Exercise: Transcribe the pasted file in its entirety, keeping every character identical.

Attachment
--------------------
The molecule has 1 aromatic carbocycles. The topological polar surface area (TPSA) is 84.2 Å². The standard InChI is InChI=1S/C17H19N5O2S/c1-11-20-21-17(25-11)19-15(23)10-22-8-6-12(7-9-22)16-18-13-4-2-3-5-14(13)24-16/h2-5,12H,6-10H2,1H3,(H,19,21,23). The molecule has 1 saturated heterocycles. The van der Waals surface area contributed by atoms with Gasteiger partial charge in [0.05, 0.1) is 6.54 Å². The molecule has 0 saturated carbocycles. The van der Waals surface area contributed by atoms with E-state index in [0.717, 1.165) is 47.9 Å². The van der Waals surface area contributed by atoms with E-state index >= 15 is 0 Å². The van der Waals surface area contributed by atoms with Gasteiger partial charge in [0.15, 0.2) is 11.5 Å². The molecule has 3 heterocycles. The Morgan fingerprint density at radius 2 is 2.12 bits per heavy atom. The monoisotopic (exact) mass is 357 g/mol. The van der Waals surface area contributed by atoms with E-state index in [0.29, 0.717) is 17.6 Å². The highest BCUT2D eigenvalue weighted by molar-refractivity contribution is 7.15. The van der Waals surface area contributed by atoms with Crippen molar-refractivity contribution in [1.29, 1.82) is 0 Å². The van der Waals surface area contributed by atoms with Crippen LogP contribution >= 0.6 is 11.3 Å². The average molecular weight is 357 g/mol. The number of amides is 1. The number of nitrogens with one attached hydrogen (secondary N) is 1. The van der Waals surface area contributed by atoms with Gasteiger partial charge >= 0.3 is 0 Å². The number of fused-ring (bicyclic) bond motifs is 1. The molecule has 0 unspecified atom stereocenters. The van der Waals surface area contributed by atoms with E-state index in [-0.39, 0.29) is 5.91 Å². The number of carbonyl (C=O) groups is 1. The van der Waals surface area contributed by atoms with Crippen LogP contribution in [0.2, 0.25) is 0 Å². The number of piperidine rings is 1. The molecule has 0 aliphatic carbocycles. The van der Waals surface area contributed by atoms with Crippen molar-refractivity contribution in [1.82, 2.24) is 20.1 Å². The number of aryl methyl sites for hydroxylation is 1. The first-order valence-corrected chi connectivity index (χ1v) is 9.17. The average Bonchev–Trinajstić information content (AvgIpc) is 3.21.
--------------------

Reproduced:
The molecule has 1 aromatic carbocycles. The topological polar surface area (TPSA) is 84.2 Å². The standard InChI is InChI=1S/C17H19N5O2S/c1-11-20-21-17(25-11)19-15(23)10-22-8-6-12(7-9-22)16-18-13-4-2-3-5-14(13)24-16/h2-5,12H,6-10H2,1H3,(H,19,21,23). The molecule has 1 saturated heterocycles. The van der Waals surface area contributed by atoms with Gasteiger partial charge in [0.05, 0.1) is 6.54 Å². The molecule has 0 saturated carbocycles. The van der Waals surface area contributed by atoms with E-state index in [0.717, 1.165) is 47.9 Å². The van der Waals surface area contributed by atoms with E-state index >= 15 is 0 Å². The van der Waals surface area contributed by atoms with Gasteiger partial charge in [0.15, 0.2) is 11.5 Å². The molecule has 3 heterocycles. The Morgan fingerprint density at radius 2 is 2.12 bits per heavy atom. The monoisotopic (exact) mass is 357 g/mol. The van der Waals surface area contributed by atoms with E-state index in [0.29, 0.717) is 17.6 Å². The highest BCUT2D eigenvalue weighted by molar-refractivity contribution is 7.15. The van der Waals surface area contributed by atoms with Crippen molar-refractivity contribution in [1.29, 1.82) is 0 Å². The van der Waals surface area contributed by atoms with Crippen LogP contribution >= 0.6 is 11.3 Å². The average molecular weight is 357 g/mol. The number of amides is 1. The number of nitrogens with one attached hydrogen (secondary N) is 1. The van der Waals surface area contributed by atoms with Gasteiger partial charge >= 0.3 is 0 Å². The number of fused-ring (bicyclic) bond motifs is 1. The molecule has 0 unspecified atom stereocenters. The van der Waals surface area contributed by atoms with E-state index in [-0.39, 0.29) is 5.91 Å². The number of carbonyl (C=O) groups is 1. The van der Waals surface area contributed by atoms with Crippen LogP contribution in [0.2, 0.25) is 0 Å². The number of piperidine rings is 1. The molecule has 0 aliphatic carbocycles. The van der Waals surface area contributed by atoms with Crippen molar-refractivity contribution in [1.82, 2.24) is 20.1 Å². The number of aryl methyl sites for hydroxylation is 1. The first-order valence-corrected chi connectivity index (χ1v) is 9.17. The average Bonchev–Trinajstić information content (AvgIpc) is 3.21.